I've kept a journal my entire life. It reads like a chronicle of sins against me and those I've committed against others. Occasionally I indulge in the very depressing activity of reading back on the past nineteen years of marriage, reading back on those years of crying babies, sleepless nights. How I passionately hated my husband! How little he respected me! If only I had the money to leave him. And my sons, how they've exhausted me physically, taxed me emotionally. I lost my patience often and chronicled every infraction, every harsh word, every time I squeezed an arm until a tiny, innocent boy wailed, "ouch!" The mopping, the scrubbing of filthy toilets, lugging bags of groceries up stairs that seemed so heavy my eyes would tear with injustice. I was maid, nanny, occasionally whore. And yet, where in my journal is the exquisite joy? The love, the laughter, the human flesh against me, sweet and warm? Those must be the secrets I take with me, the beauty, the comfort, to my grave, leaving, sadly, only the darkness for the world to gape in horror. The bad mother.
Last week, my six year old granddaughter, Louisa, visited for a few days. Once she arrived, a transformation took place. I became Ganka and my wife became MiMi (my my), my granddaughter's names for us, which have stuck and will remain our names whenever we're around her. On a trip to the mall, we visited one of those places where you can make your own stuffed animal. When we walked in, my granddaughter began to ask for things. First she asked for clothes for the animals she already owns. Then she asked for a new stuffed bear. When she asked if she could get both, I heard myself say, out loud and without a hint of irony, You can either buy new clothes for your unicorns or you can build a bear. This is what domestic life does. It can reduce you to sounding like a fool in the middle of a store. But it can also open you up to parts of yourself that lay dormant, covered over by the wounds of living a life. Being open to the every day absurdities of being a parent/grandparent can facilitate a writer's imagination. Nothing wrong with that.
I have a giant open wound I'm bleeding out of all the time it hurts so much I feel like a dog with broken bones limping around smiling stupidly at its person "hello yes please I love you" and every time either one of you looks back at me the wound opens up a little more "hello yes please I love you please let me carry you screaming up the stairs please hit me repeatedly with the toilet seat lid while I take a shit please let me walk in circles for an hour while you sleep with my nipple in your mouth please I love you don't ever leave me I love you." Every night I curl up in the contents that were emptied of my wound that day like an animal keeping warm in a puddle of its own fresh blood and I try to remember what I felt like before I was crippled by love and I think to signal to other humans "there is brutality there is a brutality to loving this much help" but I am not sure what the signal will be and I don't want to be saved. I love you.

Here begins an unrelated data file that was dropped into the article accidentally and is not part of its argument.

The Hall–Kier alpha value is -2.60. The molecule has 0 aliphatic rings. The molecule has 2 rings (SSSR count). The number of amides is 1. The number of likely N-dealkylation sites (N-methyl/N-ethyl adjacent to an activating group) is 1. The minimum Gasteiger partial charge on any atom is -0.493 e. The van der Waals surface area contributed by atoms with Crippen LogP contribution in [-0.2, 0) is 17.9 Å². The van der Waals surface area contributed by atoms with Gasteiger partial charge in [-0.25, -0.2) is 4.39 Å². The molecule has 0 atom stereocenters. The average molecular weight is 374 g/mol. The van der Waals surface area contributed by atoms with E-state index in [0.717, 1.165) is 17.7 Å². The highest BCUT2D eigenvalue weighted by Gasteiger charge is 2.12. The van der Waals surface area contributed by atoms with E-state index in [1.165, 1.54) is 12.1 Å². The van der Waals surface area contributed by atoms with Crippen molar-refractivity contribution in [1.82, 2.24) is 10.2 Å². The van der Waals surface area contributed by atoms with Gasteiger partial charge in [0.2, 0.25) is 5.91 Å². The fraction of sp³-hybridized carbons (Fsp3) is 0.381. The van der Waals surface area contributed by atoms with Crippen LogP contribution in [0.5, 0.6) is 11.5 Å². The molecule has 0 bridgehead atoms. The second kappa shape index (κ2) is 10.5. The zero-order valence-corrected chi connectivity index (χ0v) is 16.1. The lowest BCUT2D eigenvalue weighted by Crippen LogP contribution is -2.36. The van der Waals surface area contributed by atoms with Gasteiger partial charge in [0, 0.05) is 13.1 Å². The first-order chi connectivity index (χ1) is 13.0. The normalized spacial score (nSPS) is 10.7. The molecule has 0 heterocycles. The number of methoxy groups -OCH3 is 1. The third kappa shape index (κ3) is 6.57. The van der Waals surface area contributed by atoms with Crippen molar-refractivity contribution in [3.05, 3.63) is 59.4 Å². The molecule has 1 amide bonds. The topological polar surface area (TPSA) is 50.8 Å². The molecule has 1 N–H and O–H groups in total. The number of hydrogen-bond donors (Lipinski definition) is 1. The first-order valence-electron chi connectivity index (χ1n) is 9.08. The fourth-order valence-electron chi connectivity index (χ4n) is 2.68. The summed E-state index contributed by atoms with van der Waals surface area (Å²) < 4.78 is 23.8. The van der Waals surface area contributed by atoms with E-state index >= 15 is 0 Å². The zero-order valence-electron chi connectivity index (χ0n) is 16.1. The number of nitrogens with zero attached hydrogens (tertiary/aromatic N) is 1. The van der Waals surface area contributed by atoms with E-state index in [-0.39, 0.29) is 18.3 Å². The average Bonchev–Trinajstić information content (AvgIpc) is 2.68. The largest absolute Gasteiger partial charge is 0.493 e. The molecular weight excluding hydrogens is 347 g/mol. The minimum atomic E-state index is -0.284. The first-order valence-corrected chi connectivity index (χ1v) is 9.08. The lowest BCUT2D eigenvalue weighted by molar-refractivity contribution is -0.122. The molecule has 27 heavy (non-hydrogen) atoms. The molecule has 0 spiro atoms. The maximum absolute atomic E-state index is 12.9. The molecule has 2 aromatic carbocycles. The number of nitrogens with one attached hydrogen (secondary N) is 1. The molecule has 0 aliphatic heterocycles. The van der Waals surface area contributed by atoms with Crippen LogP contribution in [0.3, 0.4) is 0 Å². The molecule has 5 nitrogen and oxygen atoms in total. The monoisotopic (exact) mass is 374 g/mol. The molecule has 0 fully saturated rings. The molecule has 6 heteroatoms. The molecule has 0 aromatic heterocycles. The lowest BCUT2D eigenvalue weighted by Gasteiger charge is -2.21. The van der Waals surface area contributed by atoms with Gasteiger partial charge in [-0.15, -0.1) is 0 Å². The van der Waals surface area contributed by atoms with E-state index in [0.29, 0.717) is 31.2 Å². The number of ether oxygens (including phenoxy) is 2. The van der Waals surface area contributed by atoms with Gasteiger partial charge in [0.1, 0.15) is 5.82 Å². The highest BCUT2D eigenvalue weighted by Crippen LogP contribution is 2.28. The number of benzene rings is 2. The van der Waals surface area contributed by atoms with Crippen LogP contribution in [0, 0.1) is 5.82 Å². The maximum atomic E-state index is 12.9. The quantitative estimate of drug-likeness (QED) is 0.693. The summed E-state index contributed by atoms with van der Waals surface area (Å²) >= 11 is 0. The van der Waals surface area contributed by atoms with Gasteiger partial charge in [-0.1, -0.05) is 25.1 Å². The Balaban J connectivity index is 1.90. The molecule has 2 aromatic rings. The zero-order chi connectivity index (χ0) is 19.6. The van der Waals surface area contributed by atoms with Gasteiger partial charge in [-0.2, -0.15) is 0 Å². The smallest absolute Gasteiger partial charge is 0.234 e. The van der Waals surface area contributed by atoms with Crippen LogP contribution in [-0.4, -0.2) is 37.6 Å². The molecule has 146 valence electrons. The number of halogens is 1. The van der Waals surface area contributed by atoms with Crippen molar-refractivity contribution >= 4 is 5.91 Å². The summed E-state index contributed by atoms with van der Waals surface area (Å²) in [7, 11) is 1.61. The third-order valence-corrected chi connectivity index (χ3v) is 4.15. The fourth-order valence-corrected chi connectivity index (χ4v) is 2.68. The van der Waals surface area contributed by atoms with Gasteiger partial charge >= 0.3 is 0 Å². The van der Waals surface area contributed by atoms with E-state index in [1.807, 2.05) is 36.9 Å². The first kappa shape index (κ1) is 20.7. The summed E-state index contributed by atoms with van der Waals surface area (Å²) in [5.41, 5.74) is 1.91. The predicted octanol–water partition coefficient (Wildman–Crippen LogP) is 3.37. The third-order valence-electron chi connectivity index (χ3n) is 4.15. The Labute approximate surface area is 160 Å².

Home is where the heart is, said Pliny the Elder. Home sweet home. Home plate, home run, home free. Bring home the bacon before the chickens come home to roost. A man’s home is his castle. Make yourself at home.
You can never go home again. I’ve actually thought this while turning my key in the door.
You can never go home again. I’ve actually thought this while turning my key in the door.
Pliny was a sea captain. He died at the foot of Vesuvius in a rain of pumice and ash, his ship stalled by an uncooperative wind.
Me? I just had a long day at the office, and there is a corner of the couch where I try to bury myself in cushions and baby-kisses.
This is nothing to write home about. Unlike Pliny, who was trying to execute a rescue. All the years of his life were expressed in only two digits. I can’t help but feel that something was missing there.
Karen works early in the morning; I function best late. Karen writes in front of the TV, egged on by noise (today it’s a marathon of The Simpsons); I need absolute seclusion. Karen gulps coffee; I’ve only tried one sip and was repulsed. The writing prompts we use differ dramatically, too, Karen’s more general, posing a puzzle: "Write a poem that uses seven different definitions of the word muzzle." Mine are more situational: "Write a story about an artist who finds one of his paintings on the wall of a cheap hotel room."
Should one of us write something, the other adding to it later? Should we go back and forth, a two-headed exquisite corpse? Should we—gulp—sit next to each other and literally collaborate?
Karen wrote the piece you see above, Pliny and all things "home." Before I read it, she told me about how Pliny died at Vesuvius, about the rescue mission and being stuck by the mountain. He may have been simply too fat to get away.
She told me he was found buried in pumice and ash.
But I didn’t hear "pumice." I heard "hummus." An image popped into my head, this obese scholar, waist-deep in chickpea paste, lava oozing toward him, trying to eat his way to safety.